convert the TV show into slot machines or mobile gaming apps.
While some of these have expired, the most significant remaining
license belongs to IGT, and that’s the focus of this section.

Deal or No Deal

This basic video slot contains five reels, 25 paylines, and
features such as wilds, scatters, single-level progressives, and
the Briefcase Bonus. The latter is triggered when the player
gets a briefcase on the first, third, and fifth reels, and it
plays out much like the actual game. The player can choose to
take the initial offer made by the Banker, or they can pass and
go for a potentially higher win.

Deal or No Deal: Las Vegas

This game includes two game grids, with the middle reel being
shared by both. Some paylines cross from one grid to the other,
and there are also mystery wilds and free spin bonus triggers to
look forward to. The highlights include a free spin bonus round,
a two-level progressive, and an all-new Briefcase Bonus round.

Deal or No Deal: In It to Win It

This variation offers two core games, and the player can
switch from one to the other via a touchscreen. Each time the
Briefcase Bonus is triggered, bonus enhancers such as Sneak Peek
and Top Two Briefcases are enabled. In addition to pick-a-prize
options and free spins, the player can try for five distinct
bonus features.

Deal or No Deal: Join’N Play

A number of games are linked together to create a community
experience, and an on-screen countdown shows the time until the
next bonus round. In order to qualify, you’ll need to collect at
least 18 gold briefcases during the regular phase of the game.
Once the bonus round begins, all qualifying players have the
option of accepting the offer from the Banker or sticking with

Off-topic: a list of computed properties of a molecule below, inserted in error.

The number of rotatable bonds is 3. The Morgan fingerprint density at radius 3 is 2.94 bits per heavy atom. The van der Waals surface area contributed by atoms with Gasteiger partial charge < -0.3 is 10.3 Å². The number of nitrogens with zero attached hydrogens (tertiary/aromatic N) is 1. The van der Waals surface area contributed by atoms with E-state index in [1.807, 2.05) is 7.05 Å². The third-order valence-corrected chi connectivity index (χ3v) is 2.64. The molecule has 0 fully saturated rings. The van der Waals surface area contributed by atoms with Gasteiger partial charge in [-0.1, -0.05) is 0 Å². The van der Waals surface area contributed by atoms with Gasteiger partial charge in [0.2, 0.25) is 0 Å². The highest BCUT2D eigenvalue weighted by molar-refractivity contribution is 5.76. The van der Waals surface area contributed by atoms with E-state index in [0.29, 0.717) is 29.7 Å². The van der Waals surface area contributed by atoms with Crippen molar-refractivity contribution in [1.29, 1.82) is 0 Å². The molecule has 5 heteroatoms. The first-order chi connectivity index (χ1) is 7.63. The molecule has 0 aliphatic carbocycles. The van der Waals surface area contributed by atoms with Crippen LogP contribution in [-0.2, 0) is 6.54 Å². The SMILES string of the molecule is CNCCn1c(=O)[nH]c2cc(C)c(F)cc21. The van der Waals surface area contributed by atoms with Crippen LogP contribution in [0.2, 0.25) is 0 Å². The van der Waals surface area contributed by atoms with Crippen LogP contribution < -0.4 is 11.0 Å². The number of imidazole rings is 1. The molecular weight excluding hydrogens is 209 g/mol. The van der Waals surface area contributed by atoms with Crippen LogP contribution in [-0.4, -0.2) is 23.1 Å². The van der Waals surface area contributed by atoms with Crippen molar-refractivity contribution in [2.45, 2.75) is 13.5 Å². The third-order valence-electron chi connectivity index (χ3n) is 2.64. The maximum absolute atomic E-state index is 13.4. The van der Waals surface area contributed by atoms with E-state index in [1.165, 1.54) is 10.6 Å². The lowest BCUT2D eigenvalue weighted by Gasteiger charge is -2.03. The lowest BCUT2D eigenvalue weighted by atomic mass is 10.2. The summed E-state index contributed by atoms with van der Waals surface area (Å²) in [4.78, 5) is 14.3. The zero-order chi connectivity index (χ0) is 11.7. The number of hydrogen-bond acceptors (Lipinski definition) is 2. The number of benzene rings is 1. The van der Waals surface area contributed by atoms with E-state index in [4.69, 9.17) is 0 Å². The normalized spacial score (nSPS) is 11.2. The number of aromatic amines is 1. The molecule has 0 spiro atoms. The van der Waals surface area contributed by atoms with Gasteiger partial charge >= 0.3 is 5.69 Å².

the briefcase they initially chose.

Deal or No Deal: Join’N Play 2

The bonus round occurred every 11 minutes in the original
game, but the sequel has whittled the time down to eight
minutes. Mystery bonuses show up more frequently, and a new free
spin bonus has been added.

Deal or No Deal: The Big Deal

The base game has a number of wilds and scatters for players
to shoot for, while bonus rounds include Briefcase Bonus and
Banker’s Bonus. The former works the same in all versions of the
Deal or No Deal game, while the latter is triggered on a maximum
wager and allows the player to choose between qualifier cases or
credits.

How to Buy a Deal or No Deal Slot

Slot machine collection is a growing hobby, and there are
numerous slots enthusiasts who have one or more machines in
their den or game room. Most owners aren’t equipped to pay out
massive jackpots to their guests, but these machines are still
capable of delivering winning spins with all the accompanying
fanfare. Not only do they make a great conversation piece, but
they also provide hours of endless entertainment for anyone who
doesn’t want to risk real cash at a casino.

Unfortunately, a lot of U.S. states have laws prohibiting the
ownership of slots less than 25 years old. In such areas, it’s
illegal to ship a newer game to someone, even though it’s
intended for private use.

The following states don’t allow any slots to be owned by
residents: Connecticut, Hawaii, Nebraska, South Carolina, and
Tennessee. On the opposite end of the spectrum, these states
have no restrictions when it comes to slot ownership: Alaska,
Arizona, Arkansas, Kentucky, Maine, Minnesota, Nevada, Ohio,
Rhode Island, Texas, Utah, Virginia, and West Virginia.

Due to trademark issues, Deal or No Deal slots are not widely
available to the private collector. Patience and persistence can
pay off, however, as a simple Google search turned up one online
dealer offering a full-sized machine for $2,995 (with a one-year
warranty thrown in for good measure).